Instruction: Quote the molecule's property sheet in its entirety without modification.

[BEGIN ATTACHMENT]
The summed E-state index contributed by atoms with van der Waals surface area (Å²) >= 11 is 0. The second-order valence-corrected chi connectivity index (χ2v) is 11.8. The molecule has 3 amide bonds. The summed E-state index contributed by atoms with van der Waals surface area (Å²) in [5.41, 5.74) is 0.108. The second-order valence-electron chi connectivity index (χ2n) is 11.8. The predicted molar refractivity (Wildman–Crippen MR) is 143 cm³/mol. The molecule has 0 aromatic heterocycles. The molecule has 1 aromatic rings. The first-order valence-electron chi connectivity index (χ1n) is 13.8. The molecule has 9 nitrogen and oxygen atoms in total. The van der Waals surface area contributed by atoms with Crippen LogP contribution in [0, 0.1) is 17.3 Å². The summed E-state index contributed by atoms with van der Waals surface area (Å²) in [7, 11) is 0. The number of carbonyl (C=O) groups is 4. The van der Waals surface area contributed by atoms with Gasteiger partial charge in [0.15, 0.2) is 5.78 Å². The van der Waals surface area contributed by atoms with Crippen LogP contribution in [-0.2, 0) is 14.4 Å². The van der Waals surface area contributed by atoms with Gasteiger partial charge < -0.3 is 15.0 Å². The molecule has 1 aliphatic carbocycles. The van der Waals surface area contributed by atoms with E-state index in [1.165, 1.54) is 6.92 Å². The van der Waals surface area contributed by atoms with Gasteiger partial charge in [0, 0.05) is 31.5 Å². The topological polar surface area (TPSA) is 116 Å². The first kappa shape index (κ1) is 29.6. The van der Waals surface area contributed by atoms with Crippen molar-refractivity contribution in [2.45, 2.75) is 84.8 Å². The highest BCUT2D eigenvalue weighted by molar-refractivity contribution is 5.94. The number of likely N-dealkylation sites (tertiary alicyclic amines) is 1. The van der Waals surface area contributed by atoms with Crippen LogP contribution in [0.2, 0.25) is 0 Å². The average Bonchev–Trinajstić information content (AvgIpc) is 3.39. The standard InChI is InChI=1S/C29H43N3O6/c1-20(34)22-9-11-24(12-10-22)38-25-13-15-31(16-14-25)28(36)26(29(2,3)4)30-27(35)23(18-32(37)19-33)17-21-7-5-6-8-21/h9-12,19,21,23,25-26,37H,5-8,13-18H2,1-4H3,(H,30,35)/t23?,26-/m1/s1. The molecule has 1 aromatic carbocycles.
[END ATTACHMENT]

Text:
The summed E-state index contributed by atoms with van der Waals surface area (Å²) >= 11 is 0. The second-order valence-corrected chi connectivity index (χ2v) is 11.8. The molecule has 3 amide bonds. The summed E-state index contributed by atoms with van der Waals surface area (Å²) in [5.41, 5.74) is 0.108. The second-order valence-electron chi connectivity index (χ2n) is 11.8. The predicted molar refractivity (Wildman–Crippen MR) is 143 cm³/mol. The molecule has 0 aromatic heterocycles. The molecule has 1 aromatic rings. The first-order valence-electron chi connectivity index (χ1n) is 13.8. The molecule has 9 nitrogen and oxygen atoms in total. The van der Waals surface area contributed by atoms with Crippen LogP contribution in [0, 0.1) is 17.3 Å². The summed E-state index contributed by atoms with van der Waals surface area (Å²) in [7, 11) is 0. The number of carbonyl (C=O) groups is 4. The van der Waals surface area contributed by atoms with Gasteiger partial charge in [0.15, 0.2) is 5.78 Å². The van der Waals surface area contributed by atoms with Crippen LogP contribution in [-0.2, 0) is 14.4 Å². The van der Waals surface area contributed by atoms with Gasteiger partial charge < -0.3 is 15.0 Å². The molecule has 1 aliphatic carbocycles. The van der Waals surface area contributed by atoms with E-state index in [1.165, 1.54) is 6.92 Å². The van der Waals surface area contributed by atoms with Gasteiger partial charge in [0, 0.05) is 31.5 Å². The topological polar surface area (TPSA) is 116 Å². The first kappa shape index (κ1) is 29.6. The van der Waals surface area contributed by atoms with Crippen molar-refractivity contribution in [2.45, 2.75) is 84.8 Å². The highest BCUT2D eigenvalue weighted by molar-refractivity contribution is 5.94. The number of likely N-dealkylation sites (tertiary alicyclic amines) is 1. The van der Waals surface area contributed by atoms with Crippen LogP contribution in [0.2, 0.25) is 0 Å². The average Bonchev–Trinajstić information content (AvgIpc) is 3.39. The standard InChI is InChI=1S/C29H43N3O6/c1-20(34)22-9-11-24(12-10-22)38-25-13-15-31(16-14-25)28(36)26(29(2,3)4)30-27(35)23(18-32(37)19-33)17-21-7-5-6-8-21/h9-12,19,21,23,25-26,37H,5-8,13-18H2,1-4H3,(H,30,35)/t23?,26-/m1/s1. The molecule has 1 aromatic carbocycles.